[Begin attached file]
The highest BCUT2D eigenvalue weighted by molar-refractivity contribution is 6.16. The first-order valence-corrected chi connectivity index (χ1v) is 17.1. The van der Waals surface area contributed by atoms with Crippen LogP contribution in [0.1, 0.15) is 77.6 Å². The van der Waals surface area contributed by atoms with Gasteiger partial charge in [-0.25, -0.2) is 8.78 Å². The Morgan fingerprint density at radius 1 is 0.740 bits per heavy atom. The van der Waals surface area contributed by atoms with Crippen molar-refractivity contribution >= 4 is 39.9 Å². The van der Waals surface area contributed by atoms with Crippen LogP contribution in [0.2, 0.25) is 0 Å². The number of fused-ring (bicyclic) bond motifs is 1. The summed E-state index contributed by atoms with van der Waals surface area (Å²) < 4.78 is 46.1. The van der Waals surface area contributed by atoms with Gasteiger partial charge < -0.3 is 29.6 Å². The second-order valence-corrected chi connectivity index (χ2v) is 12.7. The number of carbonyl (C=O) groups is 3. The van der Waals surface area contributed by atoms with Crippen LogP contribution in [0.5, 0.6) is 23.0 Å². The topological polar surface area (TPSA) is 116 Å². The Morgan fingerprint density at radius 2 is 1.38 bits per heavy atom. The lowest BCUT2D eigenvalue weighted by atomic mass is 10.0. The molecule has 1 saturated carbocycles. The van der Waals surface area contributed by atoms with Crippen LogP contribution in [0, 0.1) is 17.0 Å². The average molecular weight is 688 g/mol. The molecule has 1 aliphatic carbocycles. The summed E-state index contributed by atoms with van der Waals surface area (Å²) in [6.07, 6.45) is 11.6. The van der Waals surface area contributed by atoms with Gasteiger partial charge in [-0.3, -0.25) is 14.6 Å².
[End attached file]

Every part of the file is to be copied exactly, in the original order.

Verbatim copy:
The highest BCUT2D eigenvalue weighted by molar-refractivity contribution is 6.16. The first-order valence-corrected chi connectivity index (χ1v) is 17.1. The van der Waals surface area contributed by atoms with Crippen LogP contribution in [0.1, 0.15) is 77.6 Å². The van der Waals surface area contributed by atoms with Gasteiger partial charge in [-0.25, -0.2) is 8.78 Å². The Morgan fingerprint density at radius 1 is 0.740 bits per heavy atom. The van der Waals surface area contributed by atoms with Crippen molar-refractivity contribution >= 4 is 39.9 Å². The van der Waals surface area contributed by atoms with Crippen LogP contribution in [0.2, 0.25) is 0 Å². The number of fused-ring (bicyclic) bond motifs is 1. The summed E-state index contributed by atoms with van der Waals surface area (Å²) < 4.78 is 46.1. The van der Waals surface area contributed by atoms with Gasteiger partial charge < -0.3 is 29.6 Å². The second-order valence-corrected chi connectivity index (χ2v) is 12.7. The number of carbonyl (C=O) groups is 3. The van der Waals surface area contributed by atoms with Crippen LogP contribution in [0.5, 0.6) is 23.0 Å². The topological polar surface area (TPSA) is 116 Å². The Morgan fingerprint density at radius 2 is 1.38 bits per heavy atom. The lowest BCUT2D eigenvalue weighted by atomic mass is 10.0. The molecule has 1 saturated carbocycles. The van der Waals surface area contributed by atoms with Crippen LogP contribution in [0, 0.1) is 17.0 Å². The average molecular weight is 688 g/mol. The molecule has 1 aliphatic carbocycles. The summed E-state index contributed by atoms with van der Waals surface area (Å²) in [6.07, 6.45) is 11.6. The van der Waals surface area contributed by atoms with Gasteiger partial charge in [-0.3, -0.25) is 14.6 Å².